Movie Review: Housebound

@TigersMS78 gives Housebound his tick of approval…

What if I told you that What We Do In The Shadows was the second best horror comedy to come out of New Zealand in 2014? You’d probably say I was lying but the good news is I’m not and Housebound takes that mantle. A terrific haunted house film that plays it perfectly for both laughs, scares and the occasionally gory setpiece, this film has a more refined, pre-hollywood Peter Jackson feel about it and that is in no way a bad thing.

Housebound tells the story of Kylie Bucknell who is forced to return to the house she grew up in when the court places her on home detention for the last in a long line of minor crimes. With her mother and her stepfather, Kylie has to endure the sentence of boredom…but when she becomes aware of the whispers & strange bumps in the night, she begins to wonder whether she’s inherited her mother’s overactive imagination or if there really is a ghost in the house.

A lot of Housebound’s success comes from the strength of the writing. Writer & director Gerard Johnstone has created fully developed characters, all of them with proper arcs and not only that but he managed to squeeze in some really funny stuff and some scary stuff too.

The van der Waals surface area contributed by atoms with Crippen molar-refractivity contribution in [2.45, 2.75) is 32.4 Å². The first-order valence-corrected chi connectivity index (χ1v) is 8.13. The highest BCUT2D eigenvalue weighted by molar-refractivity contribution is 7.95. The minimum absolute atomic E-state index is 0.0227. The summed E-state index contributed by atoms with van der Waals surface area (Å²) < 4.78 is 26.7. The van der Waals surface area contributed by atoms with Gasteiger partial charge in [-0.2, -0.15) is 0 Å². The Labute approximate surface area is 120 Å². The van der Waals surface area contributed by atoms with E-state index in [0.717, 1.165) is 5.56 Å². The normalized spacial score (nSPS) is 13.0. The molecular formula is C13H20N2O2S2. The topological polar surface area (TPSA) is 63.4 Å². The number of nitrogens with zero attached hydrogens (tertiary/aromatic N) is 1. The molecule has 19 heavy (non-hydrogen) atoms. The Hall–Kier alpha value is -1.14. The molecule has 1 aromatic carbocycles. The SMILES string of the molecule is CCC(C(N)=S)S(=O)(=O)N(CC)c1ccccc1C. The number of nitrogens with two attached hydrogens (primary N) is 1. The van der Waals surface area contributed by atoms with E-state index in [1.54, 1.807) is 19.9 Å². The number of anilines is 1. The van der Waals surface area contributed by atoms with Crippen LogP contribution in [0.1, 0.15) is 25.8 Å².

The film takes a risk introducing as to Kylie (Morgana O’Reilly) as she is in the middle of a bungled ATM smash and grab, at first she is highly unlikable and for a time it threatens to turn you off the whole film thankfully that isn’t the case as the film moves along. Her interactions go from horribly caustic to…endearingly caustic as her character develops. However everyone of the main players are excellent. Rima Te Wiata as Kylie’s long suffering mother is so great, her one liners and delivery are spot, whilst the home detention security guard and amateur ghost hunter Amos, is fantastic too.

Johnstone directs the film assuredly, pacing everything just right for maximum effect be it laughs or for a jump scare. He even manages to make the trope of a door mysterious opening into a hilarious scene, with the solution being an extreme measure only for a fantastic sight gag to be set as the punchline. For a directors first film, there is barely a mis-step.

Housebound is the best horror comedy in quite awhile and is probably on par with Shaun of the Dead in terms of quality. It is a great film, that delivers on what is promised and knows exactly how it’s going to do that. To praise this film anymore seems moot – Just go see it.

Ryan Morrissey-Smith

Follow @TigersMS78 on twitter

Images: IMDb &

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